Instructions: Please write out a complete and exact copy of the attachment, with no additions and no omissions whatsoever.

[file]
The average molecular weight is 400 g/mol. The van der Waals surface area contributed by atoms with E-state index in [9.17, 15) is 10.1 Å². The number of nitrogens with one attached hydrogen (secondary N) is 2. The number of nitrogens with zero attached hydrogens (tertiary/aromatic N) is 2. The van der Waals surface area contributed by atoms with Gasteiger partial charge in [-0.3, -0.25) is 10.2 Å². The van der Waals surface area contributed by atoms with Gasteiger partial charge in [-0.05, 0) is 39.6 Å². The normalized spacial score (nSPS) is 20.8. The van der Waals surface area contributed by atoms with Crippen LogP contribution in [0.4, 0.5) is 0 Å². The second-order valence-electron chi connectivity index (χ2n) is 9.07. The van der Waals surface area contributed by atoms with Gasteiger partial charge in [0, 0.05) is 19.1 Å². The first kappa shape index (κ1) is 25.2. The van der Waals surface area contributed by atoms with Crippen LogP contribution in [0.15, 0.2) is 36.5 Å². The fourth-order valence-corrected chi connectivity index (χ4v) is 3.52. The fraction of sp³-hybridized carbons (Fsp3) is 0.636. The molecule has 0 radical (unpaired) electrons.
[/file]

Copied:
The average molecular weight is 400 g/mol. The van der Waals surface area contributed by atoms with E-state index in [9.17, 15) is 10.1 Å². The number of nitrogens with one attached hydrogen (secondary N) is 2. The number of nitrogens with zero attached hydrogens (tertiary/aromatic N) is 2. The van der Waals surface area contributed by atoms with Gasteiger partial charge in [-0.3, -0.25) is 10.2 Å². The van der Waals surface area contributed by atoms with Gasteiger partial charge in [-0.05, 0) is 39.6 Å². The normalized spacial score (nSPS) is 20.8. The van der Waals surface area contributed by atoms with Crippen LogP contribution in [0.4, 0.5) is 0 Å². The second-order valence-electron chi connectivity index (χ2n) is 9.07. The van der Waals surface area contributed by atoms with Gasteiger partial charge in [0, 0.05) is 19.1 Å². The first kappa shape index (κ1) is 25.2. The van der Waals surface area contributed by atoms with Crippen LogP contribution in [0.15, 0.2) is 36.5 Å². The fourth-order valence-corrected chi connectivity index (χ4v) is 3.52. The fraction of sp³-hybridized carbons (Fsp3) is 0.636. The molecule has 0 radical (unpaired) electrons.